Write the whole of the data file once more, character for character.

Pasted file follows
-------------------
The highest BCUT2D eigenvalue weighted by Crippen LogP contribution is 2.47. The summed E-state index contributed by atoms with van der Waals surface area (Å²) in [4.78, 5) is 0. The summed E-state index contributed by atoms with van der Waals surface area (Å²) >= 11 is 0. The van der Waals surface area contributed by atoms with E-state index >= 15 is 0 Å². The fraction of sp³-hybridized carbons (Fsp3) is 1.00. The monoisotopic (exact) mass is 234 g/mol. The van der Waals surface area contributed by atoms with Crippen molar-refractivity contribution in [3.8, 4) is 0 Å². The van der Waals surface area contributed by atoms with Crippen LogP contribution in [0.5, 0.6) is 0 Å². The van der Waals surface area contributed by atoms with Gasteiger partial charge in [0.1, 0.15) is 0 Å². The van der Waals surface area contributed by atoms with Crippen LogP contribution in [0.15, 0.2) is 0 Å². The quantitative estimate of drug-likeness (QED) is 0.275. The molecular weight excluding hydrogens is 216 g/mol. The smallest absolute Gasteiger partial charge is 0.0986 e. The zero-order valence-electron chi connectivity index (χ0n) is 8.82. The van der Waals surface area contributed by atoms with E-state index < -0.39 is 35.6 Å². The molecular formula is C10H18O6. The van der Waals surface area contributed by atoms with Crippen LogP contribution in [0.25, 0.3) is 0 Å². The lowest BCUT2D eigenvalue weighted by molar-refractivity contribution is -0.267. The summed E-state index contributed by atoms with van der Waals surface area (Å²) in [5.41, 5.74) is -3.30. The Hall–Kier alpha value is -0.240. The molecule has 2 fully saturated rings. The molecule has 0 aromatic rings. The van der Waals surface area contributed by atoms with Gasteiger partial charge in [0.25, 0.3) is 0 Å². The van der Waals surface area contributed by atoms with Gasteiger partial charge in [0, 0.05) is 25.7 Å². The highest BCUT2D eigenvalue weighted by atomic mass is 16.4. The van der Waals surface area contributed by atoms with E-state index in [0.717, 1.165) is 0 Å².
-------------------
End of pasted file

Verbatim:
The highest BCUT2D eigenvalue weighted by Crippen LogP contribution is 2.47. The summed E-state index contributed by atoms with van der Waals surface area (Å²) in [4.78, 5) is 0. The summed E-state index contributed by atoms with van der Waals surface area (Å²) >= 11 is 0. The van der Waals surface area contributed by atoms with E-state index >= 15 is 0 Å². The fraction of sp³-hybridized carbons (Fsp3) is 1.00. The monoisotopic (exact) mass is 234 g/mol. The van der Waals surface area contributed by atoms with Crippen molar-refractivity contribution in [3.8, 4) is 0 Å². The van der Waals surface area contributed by atoms with Crippen LogP contribution in [0.5, 0.6) is 0 Å². The van der Waals surface area contributed by atoms with Gasteiger partial charge in [0.1, 0.15) is 0 Å². The van der Waals surface area contributed by atoms with Crippen LogP contribution in [0.15, 0.2) is 0 Å². The quantitative estimate of drug-likeness (QED) is 0.275. The molecular weight excluding hydrogens is 216 g/mol. The smallest absolute Gasteiger partial charge is 0.0986 e. The zero-order valence-electron chi connectivity index (χ0n) is 8.82. The van der Waals surface area contributed by atoms with E-state index < -0.39 is 35.6 Å². The molecular formula is C10H18O6. The van der Waals surface area contributed by atoms with Crippen LogP contribution in [0.25, 0.3) is 0 Å². The lowest BCUT2D eigenvalue weighted by molar-refractivity contribution is -0.267. The summed E-state index contributed by atoms with van der Waals surface area (Å²) in [5.41, 5.74) is -3.30. The Hall–Kier alpha value is -0.240. The molecule has 2 fully saturated rings. The molecule has 0 aromatic rings. The van der Waals surface area contributed by atoms with Gasteiger partial charge in [0.25, 0.3) is 0 Å². The van der Waals surface area contributed by atoms with Gasteiger partial charge in [0, 0.05) is 25.7 Å². The highest BCUT2D eigenvalue weighted by atomic mass is 16.4. The van der Waals surface area contributed by atoms with E-state index in [0.717, 1.165) is 0 Å².